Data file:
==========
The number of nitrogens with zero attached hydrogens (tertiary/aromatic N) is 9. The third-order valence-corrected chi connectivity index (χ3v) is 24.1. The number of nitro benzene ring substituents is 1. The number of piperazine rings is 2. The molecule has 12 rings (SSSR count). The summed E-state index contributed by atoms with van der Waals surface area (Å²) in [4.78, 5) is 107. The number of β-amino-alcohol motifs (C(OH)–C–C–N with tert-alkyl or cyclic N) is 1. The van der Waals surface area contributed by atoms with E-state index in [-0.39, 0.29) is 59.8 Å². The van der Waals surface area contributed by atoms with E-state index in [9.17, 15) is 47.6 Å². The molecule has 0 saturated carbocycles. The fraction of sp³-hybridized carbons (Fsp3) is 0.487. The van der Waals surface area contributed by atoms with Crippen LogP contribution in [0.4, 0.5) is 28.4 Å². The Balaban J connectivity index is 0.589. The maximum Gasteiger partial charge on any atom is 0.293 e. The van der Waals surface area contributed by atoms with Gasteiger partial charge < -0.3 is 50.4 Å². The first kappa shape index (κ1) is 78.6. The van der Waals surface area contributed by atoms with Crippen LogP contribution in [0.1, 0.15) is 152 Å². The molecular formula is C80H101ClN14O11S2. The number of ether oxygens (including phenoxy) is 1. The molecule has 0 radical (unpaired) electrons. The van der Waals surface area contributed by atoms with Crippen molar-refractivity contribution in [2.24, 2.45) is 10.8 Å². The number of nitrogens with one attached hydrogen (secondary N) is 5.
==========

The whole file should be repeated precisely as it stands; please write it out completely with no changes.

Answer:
The number of nitrogens with zero attached hydrogens (tertiary/aromatic N) is 9. The third-order valence-corrected chi connectivity index (χ3v) is 24.1. The number of nitro benzene ring substituents is 1. The number of piperazine rings is 2. The molecule has 12 rings (SSSR count). The summed E-state index contributed by atoms with van der Waals surface area (Å²) in [4.78, 5) is 107. The number of β-amino-alcohol motifs (C(OH)–C–C–N with tert-alkyl or cyclic N) is 1. The van der Waals surface area contributed by atoms with E-state index in [-0.39, 0.29) is 59.8 Å². The van der Waals surface area contributed by atoms with E-state index in [9.17, 15) is 47.6 Å². The molecule has 0 saturated carbocycles. The fraction of sp³-hybridized carbons (Fsp3) is 0.487. The van der Waals surface area contributed by atoms with Crippen LogP contribution in [0.4, 0.5) is 28.4 Å². The Balaban J connectivity index is 0.589. The maximum Gasteiger partial charge on any atom is 0.293 e. The van der Waals surface area contributed by atoms with Gasteiger partial charge < -0.3 is 50.4 Å². The first kappa shape index (κ1) is 78.6. The van der Waals surface area contributed by atoms with Crippen LogP contribution in [0.1, 0.15) is 152 Å². The molecular formula is C80H101ClN14O11S2. The number of ether oxygens (including phenoxy) is 1. The molecule has 0 radical (unpaired) electrons. The van der Waals surface area contributed by atoms with Crippen molar-refractivity contribution in [2.24, 2.45) is 10.8 Å². The number of nitrogens with one attached hydrogen (secondary N) is 5.